Saturday, November 10, 2007

One of Those Stories I Tell

It happened early in my career: specifically, in my first CPE residency.

I have long forgotten his name. We can call him Albert. Albert had been admitted to the hospital after being shot in the head. The bullet had somehow not been fatal, but had caused enough injury that Albert needed rehabilitation. This was in the good old days, when a patient entered rehab early in treatment, and would stay until he or she had made all the progress possible. Patients often stayed six to eight weeks, leaving when they could walk out of the hospital, perhaps with a cane.

Albert was an interesting young man. He had immigrated to the United States as a school child, and had grown to his young adulthood here. He was, of course, fluent in English and his native language. He was also something of a mystery: no one was quite sure how he had been shot. He was shot while sitting in his car with his girlfriend when it happened, but no one was certain whether he had shot himself, she had shot him, or there was a third party involved.

Albert, in fact, was something of problem. He was refusing to participate in the therapies of the rehab program. There was no longer a physical reason he couldn’t participate. He simply refused. Indeed, he was refusing to speak English. He spoke with his family in their native tongue, and they reported that he was fully alert and oriented; but his refusal to speak English and to cooperate with his therapies was hindering his work. In team meeting there was discussion of sending him to a nursing home, or to be cared for at home, since there was noting of consequence we could do with him in the hospital.

The day after that meeting, I went in to visit Albert. He had in previous visited noted my presence, and responded with a single word. He had then lapsed into silence, or turned to his family and returned to conversation in his native language. He was speaking with them as I entered, and I didn’t expect anything different about this visit.

Until, that is, I heard The Voice. I had heard that Voice before, perhaps three times. Each time it had addressed a specific call. Each time I had followed, and each time the results had been blessed.

This time The Voice said, “Ask him the question no one will ask him.” I paused, and a question occurred to me – certainly one I expected he hadn’t been asked. I said, “Albert, I have a question.” He looked at me. “I don’t know myself, and I don’t think I really want the experience; and yet I have to admit I’m terribly curious. What is it like to be shot in the head?”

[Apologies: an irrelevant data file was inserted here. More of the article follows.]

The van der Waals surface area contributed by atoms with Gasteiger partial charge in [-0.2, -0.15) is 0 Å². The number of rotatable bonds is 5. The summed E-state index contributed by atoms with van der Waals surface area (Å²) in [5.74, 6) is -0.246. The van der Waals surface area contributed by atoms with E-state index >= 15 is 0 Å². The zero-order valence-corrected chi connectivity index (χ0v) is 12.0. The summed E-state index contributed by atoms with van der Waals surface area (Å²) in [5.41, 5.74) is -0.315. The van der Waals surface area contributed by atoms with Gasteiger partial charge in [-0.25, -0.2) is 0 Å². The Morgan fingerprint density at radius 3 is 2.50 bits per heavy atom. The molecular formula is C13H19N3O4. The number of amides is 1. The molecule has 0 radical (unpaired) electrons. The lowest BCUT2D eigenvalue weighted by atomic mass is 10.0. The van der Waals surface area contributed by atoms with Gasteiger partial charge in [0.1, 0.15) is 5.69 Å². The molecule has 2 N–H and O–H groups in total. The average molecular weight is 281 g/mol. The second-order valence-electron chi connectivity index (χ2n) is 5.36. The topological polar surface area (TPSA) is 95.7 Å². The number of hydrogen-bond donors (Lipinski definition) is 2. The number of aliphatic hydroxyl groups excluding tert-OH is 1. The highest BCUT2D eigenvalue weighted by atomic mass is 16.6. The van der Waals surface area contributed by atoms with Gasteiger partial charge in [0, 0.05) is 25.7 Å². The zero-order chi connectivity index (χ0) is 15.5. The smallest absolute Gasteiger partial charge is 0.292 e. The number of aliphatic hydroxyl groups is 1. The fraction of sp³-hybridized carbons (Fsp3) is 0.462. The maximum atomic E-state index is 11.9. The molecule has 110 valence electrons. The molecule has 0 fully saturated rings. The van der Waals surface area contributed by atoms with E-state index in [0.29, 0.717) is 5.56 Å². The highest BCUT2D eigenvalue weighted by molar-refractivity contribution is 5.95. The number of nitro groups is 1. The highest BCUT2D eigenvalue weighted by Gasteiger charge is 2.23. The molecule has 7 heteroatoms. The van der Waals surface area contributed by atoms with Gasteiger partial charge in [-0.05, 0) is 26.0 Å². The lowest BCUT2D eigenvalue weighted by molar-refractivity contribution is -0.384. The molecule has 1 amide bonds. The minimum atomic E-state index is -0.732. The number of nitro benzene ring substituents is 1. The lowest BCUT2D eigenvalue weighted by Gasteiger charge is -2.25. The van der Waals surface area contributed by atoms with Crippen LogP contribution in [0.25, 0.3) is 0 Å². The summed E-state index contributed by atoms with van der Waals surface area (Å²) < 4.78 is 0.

He looked at me curiously. He answered, his English thoughtful and clear, “Well, first there’s a bright flash, and then you don’t feel anything. Then, there’s one hell of a headache.” After he spoke, he turned away from me and began speaking again to his family in the language of his childhood. I stayed another minute or two, and excused myself, almost without being noticed.

Albert never spoke to me again. In his room he hardly responded, and in therapies he simply ignored me. It was as if he wanted no more to do with me.

On the other hand, the next day he began to participate in therapy. He began to work for his own recovery with a commitment that was noted in the next team meeting. It was, therapists said, a remarkable turnaround. He worked hard, and at about six weeks he walked out of the hospital - walking with a cane, but walking nonetheless. Several months later he came back to visit the therapists and nurses, and he didn’t even need that.

I had heard The Voice before that, and I’ve heard it since, if still only a few times. Each time it has addressed a specific call – so specific, for example, that this one was just about Albert. I tried asking a similar question to another patient. I so offended her physician that, in the process of reaming me out on the phone, he committed himself to get all chaplains eliminated from the hospital. Each time the Voice has addressed a specific call; and as I’ve followed, each time the results have been blessed.

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